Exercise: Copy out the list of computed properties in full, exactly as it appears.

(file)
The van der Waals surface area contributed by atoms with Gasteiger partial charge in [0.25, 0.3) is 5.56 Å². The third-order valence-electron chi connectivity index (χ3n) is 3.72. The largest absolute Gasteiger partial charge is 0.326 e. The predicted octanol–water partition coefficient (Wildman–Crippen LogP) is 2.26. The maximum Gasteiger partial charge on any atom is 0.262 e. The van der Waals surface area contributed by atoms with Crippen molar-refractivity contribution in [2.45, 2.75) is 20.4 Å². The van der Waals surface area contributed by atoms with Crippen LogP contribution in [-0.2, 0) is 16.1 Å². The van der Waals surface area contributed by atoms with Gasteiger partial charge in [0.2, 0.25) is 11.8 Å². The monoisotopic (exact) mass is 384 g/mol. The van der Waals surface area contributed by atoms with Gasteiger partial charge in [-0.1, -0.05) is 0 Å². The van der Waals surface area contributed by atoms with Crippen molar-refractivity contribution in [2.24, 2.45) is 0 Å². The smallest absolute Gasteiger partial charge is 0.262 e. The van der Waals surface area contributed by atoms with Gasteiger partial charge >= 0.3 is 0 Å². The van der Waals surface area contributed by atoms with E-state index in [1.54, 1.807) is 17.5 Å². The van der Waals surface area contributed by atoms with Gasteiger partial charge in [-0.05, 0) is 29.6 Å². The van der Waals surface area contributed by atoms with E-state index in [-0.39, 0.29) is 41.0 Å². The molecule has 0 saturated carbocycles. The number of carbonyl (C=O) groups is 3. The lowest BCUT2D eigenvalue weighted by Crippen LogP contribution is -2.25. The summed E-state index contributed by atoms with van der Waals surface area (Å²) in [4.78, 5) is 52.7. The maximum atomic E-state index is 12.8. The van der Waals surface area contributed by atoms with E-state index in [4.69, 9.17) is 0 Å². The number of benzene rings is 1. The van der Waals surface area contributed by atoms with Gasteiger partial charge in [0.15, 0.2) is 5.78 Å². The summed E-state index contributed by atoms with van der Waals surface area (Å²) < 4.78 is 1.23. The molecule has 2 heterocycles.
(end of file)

The van der Waals surface area contributed by atoms with Gasteiger partial charge in [0.25, 0.3) is 5.56 Å². The third-order valence-electron chi connectivity index (χ3n) is 3.72. The largest absolute Gasteiger partial charge is 0.326 e. The predicted octanol–water partition coefficient (Wildman–Crippen LogP) is 2.26. The maximum Gasteiger partial charge on any atom is 0.262 e. The van der Waals surface area contributed by atoms with Crippen molar-refractivity contribution in [2.45, 2.75) is 20.4 Å². The van der Waals surface area contributed by atoms with Crippen LogP contribution in [-0.2, 0) is 16.1 Å². The van der Waals surface area contributed by atoms with Gasteiger partial charge in [0.2, 0.25) is 11.8 Å². The monoisotopic (exact) mass is 384 g/mol. The van der Waals surface area contributed by atoms with Gasteiger partial charge in [-0.1, -0.05) is 0 Å². The van der Waals surface area contributed by atoms with Crippen molar-refractivity contribution in [2.24, 2.45) is 0 Å². The smallest absolute Gasteiger partial charge is 0.262 e. The van der Waals surface area contributed by atoms with Gasteiger partial charge >= 0.3 is 0 Å². The van der Waals surface area contributed by atoms with E-state index in [1.54, 1.807) is 17.5 Å². The van der Waals surface area contributed by atoms with Gasteiger partial charge in [-0.05, 0) is 29.6 Å². The van der Waals surface area contributed by atoms with E-state index in [-0.39, 0.29) is 41.0 Å². The molecule has 0 saturated carbocycles. The number of carbonyl (C=O) groups is 3. The lowest BCUT2D eigenvalue weighted by Crippen LogP contribution is -2.25. The summed E-state index contributed by atoms with van der Waals surface area (Å²) in [4.78, 5) is 52.7. The maximum atomic E-state index is 12.8. The van der Waals surface area contributed by atoms with E-state index in [4.69, 9.17) is 0 Å². The number of benzene rings is 1. The van der Waals surface area contributed by atoms with Gasteiger partial charge in [0.15, 0.2) is 5.78 Å². The summed E-state index contributed by atoms with van der Waals surface area (Å²) < 4.78 is 1.23. The molecule has 2 heterocycles.